MS-2

Bad news

I get a lot out of the bedside teaching sessions we’re doing this year — I’ll never forget Cheyne-Stokes breathing after hearing a man gasping for air and then falling silent — but I still find it awkward to discuss findings in front of the patients.

For instance, yesterday my group practiced the neuro exam on a middle-aged man who had been immobilized for six months, transferred from one institution to another by stretcher. When we walked in, he was on the phone with a family member and doing a word-search puzzle. He was very excited to see us, and went on and on (and on) about his medical and personal history.  There was a funny moment when one of my group members asked him to subtract 7 from 100 (a standard part of the cognitive exam), and the patient retorted, “Serial 7s, huh?  Tell me when to stop!” I had to bite my lip to keep from smiling. In spite of significant neuropsych and medical problems, Mr. S. was clearly an intelligent and upbeat man, thoroughly “with it.” So far, so good.

Then we moved on to the physical neurologic exam, testing cranial nerves and sensory/motor function. Our preceptor pointed out that one of his feet was in the “foot drop” position (toes pointed) and even passive dorsiflexion was painful.  “Why?” she asked us.

“Um… nerve lesion,” one of my group members suggested.  It would make sense, given that it was neuro week.  But our preceptor shook her head.

“It’s because his Achilles’ tendon has shortened from disuse,” she told us.  “He’ll never walk.”

The patient, who had been rambling a bit about grad school, jerked his head around to face her.  “I’m not going to be able to walk?  What do you mean?”

Our preceptor explained the biomechanics of foot drop and walking, mostly for us med students but at a level that the patient clearly understood.  He was in a lot of distress, insisting that a wheelchair-bound life was absolutely unacceptable to him. I felt very uncomfortable, wanted to reassure him, hoped my preceptor would address his concerns. The only thing she said to him was that if he wanted to walk, even with a walker, he was going to have to work very hard at it.  She recommended that he talk with his primary medical doctor about it.  And then she turned to us and said, “Time’s running out; on to the next patient.”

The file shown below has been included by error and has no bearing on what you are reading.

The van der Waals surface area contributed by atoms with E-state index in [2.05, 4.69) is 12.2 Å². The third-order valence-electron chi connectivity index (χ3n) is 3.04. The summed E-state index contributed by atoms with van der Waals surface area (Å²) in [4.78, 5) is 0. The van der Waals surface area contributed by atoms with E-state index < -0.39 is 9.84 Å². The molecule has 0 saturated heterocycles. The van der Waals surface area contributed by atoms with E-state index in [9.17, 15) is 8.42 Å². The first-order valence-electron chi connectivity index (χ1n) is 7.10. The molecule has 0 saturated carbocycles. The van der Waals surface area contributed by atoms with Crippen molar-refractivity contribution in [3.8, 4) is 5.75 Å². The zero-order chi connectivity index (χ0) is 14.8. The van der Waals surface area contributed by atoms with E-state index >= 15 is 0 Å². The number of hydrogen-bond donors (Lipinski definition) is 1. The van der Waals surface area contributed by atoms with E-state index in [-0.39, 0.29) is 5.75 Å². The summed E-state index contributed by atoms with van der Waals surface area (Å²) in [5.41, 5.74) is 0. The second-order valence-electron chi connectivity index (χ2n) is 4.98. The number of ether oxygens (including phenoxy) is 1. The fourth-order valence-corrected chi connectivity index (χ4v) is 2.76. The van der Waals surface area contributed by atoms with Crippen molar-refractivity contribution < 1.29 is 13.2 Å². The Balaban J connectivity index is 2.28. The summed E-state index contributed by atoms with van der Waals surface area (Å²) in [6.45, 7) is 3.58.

So we thanked Mr. S. awkwardly and followed our preceptor into the hall like white-coated ducklings.

The truth is, none of us knew what to say.  I felt awful about it, but at the same time, I realize that everything my preceptor said was perfectly true.  You can’t argue with physics. You can’t argue with the senior attending, either, especially when you are a second-year med student who doesn’t know anything.  Even after talking it over with one of my group members later that evening, I am not sure what we should have done.

I suppose the real lesson is not so much how to go through the motions of the neurologic exam but rather that patients really, really pay attention to what you say in front of them.  Isn’t that a nice little homily, kids? Aesop would be proud.